Saturday, April 12, 2014

Public health leadership and electronic cigarette users

From Gerry Stimson and published by the Oxford University Press

The recent study by Goniewicz and colleagues1 points to the increasing popularity of electronic cigarettes among people who want to quit smoking, adds to the growing scientific evidence about their real-world use and in turn raises questions about their potential to reduce smoking-related disease.
Smoking is the leading cause of preventable death and disease globally, associated with nearly 6 million deaths annually; in the European Union smoking rates average 29% of the adult population, with 700 000 premature deaths each year. Most smokers want to quit smoking but find it hard to give up nicotine. Progress with reducing smoking continues, but the pace is slow. It is hard to see how the current non-communicable disease burden can be met without a drastic reduction in smoking prevalence. It is also hard to see how that can come about with current anti-smoking measures. The package of interventions in the European Tobacco Products Directive, including large health warnings and bans on small packs, is on the evidence of the European Commission’s own impact assessment likely to reduce tobacco consumption only by ∼2% over 5 years, which translates into ∼0.5% decline in prevalence in that time. Elsewhere, similarly modest historical gains have been demonstrated: graphic warning labels, introduced in Canada in 2000, are estimated to have helped reduce smoking prevalence by between 2.87 and 4.86% over 9 years, i.e. between 0.32 and 0.54 per annum.2 The contribution of conventional treatment interventions to reducing population prevalence of smoking appears negligible: in randomized controlled trials, nicotine replacement therapy (NRT) improves the chances of quitting, but in the real world of consumer self-initiated quit attempts, NRT confers no advantage over stopping without any aid.3 The jury is still out on whether NRT has had a measurable population-level impact. Population level declines in smoking are important but modest, and few could agree that the pace of reduction in smoking is fast enough. This means that countries face continued smoking-related morbidity and mortality for many decades.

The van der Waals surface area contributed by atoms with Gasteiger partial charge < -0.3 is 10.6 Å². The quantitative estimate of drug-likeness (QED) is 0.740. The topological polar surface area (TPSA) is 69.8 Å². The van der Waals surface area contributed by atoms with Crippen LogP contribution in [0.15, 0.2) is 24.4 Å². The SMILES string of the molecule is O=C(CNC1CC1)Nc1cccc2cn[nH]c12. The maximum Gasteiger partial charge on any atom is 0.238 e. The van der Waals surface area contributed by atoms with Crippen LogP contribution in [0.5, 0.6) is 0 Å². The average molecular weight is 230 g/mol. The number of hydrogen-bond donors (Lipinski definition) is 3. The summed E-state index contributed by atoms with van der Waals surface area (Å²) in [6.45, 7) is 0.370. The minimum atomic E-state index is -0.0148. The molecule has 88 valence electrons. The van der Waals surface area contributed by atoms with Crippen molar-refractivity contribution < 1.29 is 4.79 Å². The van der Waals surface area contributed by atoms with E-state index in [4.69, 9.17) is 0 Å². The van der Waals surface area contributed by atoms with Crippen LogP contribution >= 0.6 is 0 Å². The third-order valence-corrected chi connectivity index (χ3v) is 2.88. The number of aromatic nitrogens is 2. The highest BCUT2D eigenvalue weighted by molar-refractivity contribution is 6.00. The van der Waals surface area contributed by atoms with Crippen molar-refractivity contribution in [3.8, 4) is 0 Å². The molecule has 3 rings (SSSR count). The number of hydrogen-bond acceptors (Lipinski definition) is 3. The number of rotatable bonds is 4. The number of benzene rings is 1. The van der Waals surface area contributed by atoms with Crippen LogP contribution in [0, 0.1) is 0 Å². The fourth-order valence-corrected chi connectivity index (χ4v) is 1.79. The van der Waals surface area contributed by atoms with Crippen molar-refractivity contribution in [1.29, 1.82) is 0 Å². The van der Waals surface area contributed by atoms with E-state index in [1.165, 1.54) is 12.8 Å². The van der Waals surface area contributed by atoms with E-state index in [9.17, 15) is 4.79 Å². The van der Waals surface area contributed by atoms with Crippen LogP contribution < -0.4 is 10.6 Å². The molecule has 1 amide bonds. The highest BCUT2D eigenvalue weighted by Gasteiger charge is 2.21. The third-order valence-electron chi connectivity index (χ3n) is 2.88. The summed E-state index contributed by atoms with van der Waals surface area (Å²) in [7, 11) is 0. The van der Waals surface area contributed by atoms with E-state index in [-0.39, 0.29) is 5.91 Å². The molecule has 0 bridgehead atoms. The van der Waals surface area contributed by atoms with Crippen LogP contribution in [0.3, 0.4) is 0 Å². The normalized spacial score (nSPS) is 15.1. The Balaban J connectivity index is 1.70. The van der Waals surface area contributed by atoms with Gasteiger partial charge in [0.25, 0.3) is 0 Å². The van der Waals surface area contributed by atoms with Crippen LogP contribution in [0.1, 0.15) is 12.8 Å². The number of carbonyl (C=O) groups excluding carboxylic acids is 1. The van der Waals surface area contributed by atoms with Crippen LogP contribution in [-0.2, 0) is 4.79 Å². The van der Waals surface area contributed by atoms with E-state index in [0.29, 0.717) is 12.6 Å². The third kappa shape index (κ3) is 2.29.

Where conventional ‘quit smoking’ approaches have lingered, electronic cigarettes are an attractive alternative to tobacco cigarettes for established smokers who are unable or unwilling to give up nicotine. The available evidence in this fast-moving scientific field indicates that electronic cigarettes do not raise serious health concerns and the science suggests that electronic cigarettes are many times safer than the smoked tobacco against which they are competing.4 They are clearly popular among smokers and ex-smokers: in a short time there has been remarkable uptake in their use, with an estimated 7 million users in Europe and 1.3 million in the UK; in the USA, the value of sales is roughly doubling each year, from $20 million in 2008 to an estimated $1000 million in 2013. In the UK, Robert West’s Smoking Toolkit data show that electronic cigarettes have overtaken both NRT and health service stop smoking clinics as the most common resource used by people who want to stop smoking, with one in three quit attempts now involving the use of electronic cigarettes. Tobacco sales are declining, in part attributed to the rise of e-cigarettes, and the US stock market analysts estimate that e-cigarettes will overtake tobacco sales within 10 years.